Part of AIM-listed Restore plc, Restore Datashred employs around 400 people and operates 13 ‘destruction centres’ around the UK where paper records are securely destroyed. The company also disposes of hard drives and computers, although a ‘wipe and recycle’ service is separately offered by another division within the Group. Around 250 staff are drivers, collecting materials from customers, with the rest being depot operatives, customer service staff at a call centre in Purfleet in Essex as well as other admin staff, and a telesales operation in Manchester.
Symbolising what we believe in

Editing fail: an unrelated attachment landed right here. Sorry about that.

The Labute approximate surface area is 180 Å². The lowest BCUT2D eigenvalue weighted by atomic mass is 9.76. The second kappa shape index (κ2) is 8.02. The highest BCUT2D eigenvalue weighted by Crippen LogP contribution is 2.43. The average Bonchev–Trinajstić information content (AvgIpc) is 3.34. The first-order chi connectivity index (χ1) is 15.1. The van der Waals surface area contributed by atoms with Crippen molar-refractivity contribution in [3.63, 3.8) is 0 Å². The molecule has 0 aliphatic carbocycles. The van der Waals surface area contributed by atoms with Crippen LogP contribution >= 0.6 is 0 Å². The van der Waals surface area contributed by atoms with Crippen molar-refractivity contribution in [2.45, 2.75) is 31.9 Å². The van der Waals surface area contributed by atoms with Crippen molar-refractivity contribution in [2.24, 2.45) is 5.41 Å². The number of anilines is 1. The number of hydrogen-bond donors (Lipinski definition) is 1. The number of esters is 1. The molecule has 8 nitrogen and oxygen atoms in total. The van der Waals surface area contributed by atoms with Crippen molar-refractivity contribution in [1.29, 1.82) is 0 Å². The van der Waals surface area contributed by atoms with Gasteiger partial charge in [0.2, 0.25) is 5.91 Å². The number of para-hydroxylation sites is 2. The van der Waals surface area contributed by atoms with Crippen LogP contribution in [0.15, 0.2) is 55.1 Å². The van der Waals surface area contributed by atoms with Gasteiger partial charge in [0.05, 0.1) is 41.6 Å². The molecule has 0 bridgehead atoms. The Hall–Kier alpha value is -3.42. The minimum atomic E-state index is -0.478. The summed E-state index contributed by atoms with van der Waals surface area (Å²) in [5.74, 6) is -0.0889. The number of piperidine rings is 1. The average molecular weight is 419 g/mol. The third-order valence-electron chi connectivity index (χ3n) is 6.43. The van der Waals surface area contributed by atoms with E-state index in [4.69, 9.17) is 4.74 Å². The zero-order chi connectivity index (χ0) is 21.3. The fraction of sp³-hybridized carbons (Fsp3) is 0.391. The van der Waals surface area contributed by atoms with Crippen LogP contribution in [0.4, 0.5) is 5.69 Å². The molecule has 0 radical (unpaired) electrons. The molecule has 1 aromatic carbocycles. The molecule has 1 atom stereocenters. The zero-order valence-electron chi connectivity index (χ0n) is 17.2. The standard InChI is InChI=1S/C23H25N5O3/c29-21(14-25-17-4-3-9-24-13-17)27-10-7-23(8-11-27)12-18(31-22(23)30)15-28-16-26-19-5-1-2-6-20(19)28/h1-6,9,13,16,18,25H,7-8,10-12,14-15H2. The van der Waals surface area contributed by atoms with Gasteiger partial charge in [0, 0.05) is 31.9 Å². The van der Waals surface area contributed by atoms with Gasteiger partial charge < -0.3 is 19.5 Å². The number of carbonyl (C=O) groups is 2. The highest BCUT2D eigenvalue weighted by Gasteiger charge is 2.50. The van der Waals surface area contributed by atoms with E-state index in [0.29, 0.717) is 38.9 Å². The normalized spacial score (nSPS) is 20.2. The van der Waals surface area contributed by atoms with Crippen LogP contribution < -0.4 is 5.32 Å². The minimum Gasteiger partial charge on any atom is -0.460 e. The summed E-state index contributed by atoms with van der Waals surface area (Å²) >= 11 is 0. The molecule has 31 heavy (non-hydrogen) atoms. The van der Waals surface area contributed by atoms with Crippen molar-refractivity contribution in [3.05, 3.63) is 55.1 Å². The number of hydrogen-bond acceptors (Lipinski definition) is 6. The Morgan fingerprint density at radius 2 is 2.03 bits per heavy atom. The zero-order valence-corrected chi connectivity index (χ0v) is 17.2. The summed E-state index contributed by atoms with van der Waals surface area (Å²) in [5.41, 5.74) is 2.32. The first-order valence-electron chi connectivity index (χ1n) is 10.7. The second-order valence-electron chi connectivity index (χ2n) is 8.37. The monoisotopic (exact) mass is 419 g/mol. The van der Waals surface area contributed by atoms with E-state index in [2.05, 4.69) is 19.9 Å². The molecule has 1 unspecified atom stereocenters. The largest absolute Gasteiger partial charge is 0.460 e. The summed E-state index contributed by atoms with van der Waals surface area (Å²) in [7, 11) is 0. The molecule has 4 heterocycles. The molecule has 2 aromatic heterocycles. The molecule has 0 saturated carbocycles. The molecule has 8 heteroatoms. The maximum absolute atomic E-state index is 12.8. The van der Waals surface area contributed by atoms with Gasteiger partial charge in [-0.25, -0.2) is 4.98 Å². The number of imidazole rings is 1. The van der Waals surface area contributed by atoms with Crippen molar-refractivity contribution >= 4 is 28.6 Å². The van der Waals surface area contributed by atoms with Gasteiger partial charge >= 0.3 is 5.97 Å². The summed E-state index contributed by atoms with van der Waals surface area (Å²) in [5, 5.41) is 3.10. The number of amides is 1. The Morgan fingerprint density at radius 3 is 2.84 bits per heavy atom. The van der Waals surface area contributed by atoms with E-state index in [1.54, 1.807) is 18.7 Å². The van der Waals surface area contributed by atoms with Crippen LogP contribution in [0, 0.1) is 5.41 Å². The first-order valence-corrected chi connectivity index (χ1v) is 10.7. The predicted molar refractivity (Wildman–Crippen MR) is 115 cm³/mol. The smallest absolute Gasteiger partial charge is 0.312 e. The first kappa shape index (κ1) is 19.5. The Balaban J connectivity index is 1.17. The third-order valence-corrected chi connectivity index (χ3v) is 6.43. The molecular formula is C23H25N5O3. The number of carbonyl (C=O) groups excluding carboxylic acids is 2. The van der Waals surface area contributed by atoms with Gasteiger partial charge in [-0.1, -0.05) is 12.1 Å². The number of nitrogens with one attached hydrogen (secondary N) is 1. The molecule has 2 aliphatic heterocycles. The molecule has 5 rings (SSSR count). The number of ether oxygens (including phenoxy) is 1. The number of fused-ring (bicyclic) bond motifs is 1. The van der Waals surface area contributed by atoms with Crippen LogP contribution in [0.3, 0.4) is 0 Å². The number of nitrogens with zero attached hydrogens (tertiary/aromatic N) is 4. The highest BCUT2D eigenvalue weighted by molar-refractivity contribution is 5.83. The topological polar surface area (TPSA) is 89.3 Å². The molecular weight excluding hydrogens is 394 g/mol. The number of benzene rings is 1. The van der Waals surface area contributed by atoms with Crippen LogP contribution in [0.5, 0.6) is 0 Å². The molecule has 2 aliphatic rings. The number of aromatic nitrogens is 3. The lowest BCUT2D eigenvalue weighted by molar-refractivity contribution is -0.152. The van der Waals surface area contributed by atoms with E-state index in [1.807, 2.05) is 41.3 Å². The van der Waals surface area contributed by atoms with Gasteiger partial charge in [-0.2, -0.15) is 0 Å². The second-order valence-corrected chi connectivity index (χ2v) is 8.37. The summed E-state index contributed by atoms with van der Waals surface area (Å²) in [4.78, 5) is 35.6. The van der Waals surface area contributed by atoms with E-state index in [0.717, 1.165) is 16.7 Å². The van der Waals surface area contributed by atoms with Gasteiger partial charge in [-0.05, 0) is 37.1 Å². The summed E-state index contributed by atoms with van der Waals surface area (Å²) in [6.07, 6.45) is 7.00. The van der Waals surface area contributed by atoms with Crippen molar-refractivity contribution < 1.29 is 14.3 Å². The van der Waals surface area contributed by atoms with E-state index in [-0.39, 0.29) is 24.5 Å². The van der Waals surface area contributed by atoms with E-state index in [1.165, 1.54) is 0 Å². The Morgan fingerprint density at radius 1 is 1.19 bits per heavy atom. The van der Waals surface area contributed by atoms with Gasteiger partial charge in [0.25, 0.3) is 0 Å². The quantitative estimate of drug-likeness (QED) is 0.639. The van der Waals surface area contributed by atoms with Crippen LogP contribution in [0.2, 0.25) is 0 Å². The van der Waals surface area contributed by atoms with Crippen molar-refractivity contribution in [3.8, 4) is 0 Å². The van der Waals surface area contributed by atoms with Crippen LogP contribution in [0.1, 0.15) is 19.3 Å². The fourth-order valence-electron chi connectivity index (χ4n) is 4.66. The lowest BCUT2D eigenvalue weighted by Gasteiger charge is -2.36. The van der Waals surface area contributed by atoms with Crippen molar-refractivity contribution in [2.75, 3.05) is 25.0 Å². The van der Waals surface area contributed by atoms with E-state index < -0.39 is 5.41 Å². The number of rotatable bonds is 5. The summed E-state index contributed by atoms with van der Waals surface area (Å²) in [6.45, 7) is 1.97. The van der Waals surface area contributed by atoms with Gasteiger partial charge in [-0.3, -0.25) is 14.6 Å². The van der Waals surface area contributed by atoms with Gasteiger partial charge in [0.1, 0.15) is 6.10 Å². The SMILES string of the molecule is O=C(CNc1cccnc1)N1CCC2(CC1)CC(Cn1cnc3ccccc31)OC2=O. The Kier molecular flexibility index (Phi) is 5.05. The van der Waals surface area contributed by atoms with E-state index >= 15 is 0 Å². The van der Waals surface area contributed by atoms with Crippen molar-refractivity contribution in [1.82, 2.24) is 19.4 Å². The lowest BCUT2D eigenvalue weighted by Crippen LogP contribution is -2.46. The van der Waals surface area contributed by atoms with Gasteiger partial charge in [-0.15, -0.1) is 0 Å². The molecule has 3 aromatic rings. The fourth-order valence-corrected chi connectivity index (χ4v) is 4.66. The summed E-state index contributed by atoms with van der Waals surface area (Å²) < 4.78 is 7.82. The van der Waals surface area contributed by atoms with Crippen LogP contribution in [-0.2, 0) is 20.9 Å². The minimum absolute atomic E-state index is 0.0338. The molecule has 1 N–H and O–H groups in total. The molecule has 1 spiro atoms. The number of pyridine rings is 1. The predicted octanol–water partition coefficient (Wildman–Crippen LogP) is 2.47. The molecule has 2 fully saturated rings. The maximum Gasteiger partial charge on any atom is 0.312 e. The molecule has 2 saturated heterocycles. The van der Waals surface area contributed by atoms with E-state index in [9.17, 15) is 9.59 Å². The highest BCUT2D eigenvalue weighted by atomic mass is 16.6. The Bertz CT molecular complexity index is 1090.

It was in 2012 that the shredding business, then owned by a different group, was first asked to take part in an Institute of Customer Service survey. The score was good – and the company decided that it could put itself forward for one of The Institute’s flagship accreditations, ServiceMark. Commercial Director Debbie Pugh explains: “We realised that we had a high enough score to take ServiceMark on and that it would be a great way of testing whether we were as good as we thought we were! We could see that obtaining the accreditation would be a massive differentiator for us, something that could become an important part of our marketing strategy. But perhaps more importantly, we could see that the discipline of doing ServiceMark would help us get a framework in place for what good customer service looks like and embedding it across the whole organisation so that it encompasses all parts of the business. It would become a badge that symbolises everything we believe in.”